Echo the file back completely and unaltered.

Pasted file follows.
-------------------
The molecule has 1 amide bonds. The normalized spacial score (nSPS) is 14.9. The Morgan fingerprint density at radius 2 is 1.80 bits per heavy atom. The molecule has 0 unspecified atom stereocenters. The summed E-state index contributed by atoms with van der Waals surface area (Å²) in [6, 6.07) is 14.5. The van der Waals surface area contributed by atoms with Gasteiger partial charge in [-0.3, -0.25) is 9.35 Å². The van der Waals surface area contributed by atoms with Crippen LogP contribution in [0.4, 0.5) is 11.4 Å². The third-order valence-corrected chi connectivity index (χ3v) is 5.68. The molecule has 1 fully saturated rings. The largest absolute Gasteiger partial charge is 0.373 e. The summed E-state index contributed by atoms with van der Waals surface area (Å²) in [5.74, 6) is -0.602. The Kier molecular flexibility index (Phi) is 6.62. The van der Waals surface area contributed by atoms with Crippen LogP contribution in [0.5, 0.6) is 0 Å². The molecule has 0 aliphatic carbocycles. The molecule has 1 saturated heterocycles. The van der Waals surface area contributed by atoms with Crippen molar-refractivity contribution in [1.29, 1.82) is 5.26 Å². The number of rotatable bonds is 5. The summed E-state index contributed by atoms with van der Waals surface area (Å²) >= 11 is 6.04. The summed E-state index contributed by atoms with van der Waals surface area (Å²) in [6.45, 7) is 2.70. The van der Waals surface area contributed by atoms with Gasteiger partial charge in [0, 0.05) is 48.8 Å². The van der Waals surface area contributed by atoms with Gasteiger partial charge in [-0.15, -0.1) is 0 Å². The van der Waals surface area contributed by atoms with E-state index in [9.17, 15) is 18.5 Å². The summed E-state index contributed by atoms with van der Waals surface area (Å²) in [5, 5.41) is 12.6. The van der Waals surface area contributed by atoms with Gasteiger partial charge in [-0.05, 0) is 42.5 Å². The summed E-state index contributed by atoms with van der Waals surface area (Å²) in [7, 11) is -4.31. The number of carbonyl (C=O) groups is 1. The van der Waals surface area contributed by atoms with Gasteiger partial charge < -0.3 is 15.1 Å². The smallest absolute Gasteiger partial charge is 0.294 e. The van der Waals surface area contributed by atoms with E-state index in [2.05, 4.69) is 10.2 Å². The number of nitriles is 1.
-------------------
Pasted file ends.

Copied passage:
The molecule has 1 amide bonds. The normalized spacial score (nSPS) is 14.9. The Morgan fingerprint density at radius 2 is 1.80 bits per heavy atom. The molecule has 0 unspecified atom stereocenters. The summed E-state index contributed by atoms with van der Waals surface area (Å²) in [6, 6.07) is 14.5. The van der Waals surface area contributed by atoms with Gasteiger partial charge in [-0.3, -0.25) is 9.35 Å². The van der Waals surface area contributed by atoms with Crippen LogP contribution in [0.4, 0.5) is 11.4 Å². The third-order valence-corrected chi connectivity index (χ3v) is 5.68. The molecule has 1 fully saturated rings. The largest absolute Gasteiger partial charge is 0.373 e. The summed E-state index contributed by atoms with van der Waals surface area (Å²) in [5.74, 6) is -0.602. The Kier molecular flexibility index (Phi) is 6.62. The van der Waals surface area contributed by atoms with Crippen LogP contribution in [0.5, 0.6) is 0 Å². The molecule has 0 aliphatic carbocycles. The molecule has 1 saturated heterocycles. The van der Waals surface area contributed by atoms with Crippen molar-refractivity contribution in [1.29, 1.82) is 5.26 Å². The number of rotatable bonds is 5. The summed E-state index contributed by atoms with van der Waals surface area (Å²) >= 11 is 6.04. The summed E-state index contributed by atoms with van der Waals surface area (Å²) in [6.45, 7) is 2.70. The van der Waals surface area contributed by atoms with Gasteiger partial charge in [0, 0.05) is 48.8 Å². The van der Waals surface area contributed by atoms with Gasteiger partial charge in [-0.15, -0.1) is 0 Å². The van der Waals surface area contributed by atoms with E-state index in [9.17, 15) is 18.5 Å². The summed E-state index contributed by atoms with van der Waals surface area (Å²) in [5, 5.41) is 12.6. The van der Waals surface area contributed by atoms with Gasteiger partial charge in [-0.05, 0) is 42.5 Å². The summed E-state index contributed by atoms with van der Waals surface area (Å²) in [7, 11) is -4.31. The number of carbonyl (C=O) groups is 1. The van der Waals surface area contributed by atoms with Gasteiger partial charge < -0.3 is 15.1 Å². The smallest absolute Gasteiger partial charge is 0.294 e. The van der Waals surface area contributed by atoms with E-state index in [2.05, 4.69) is 10.2 Å². The number of nitriles is 1.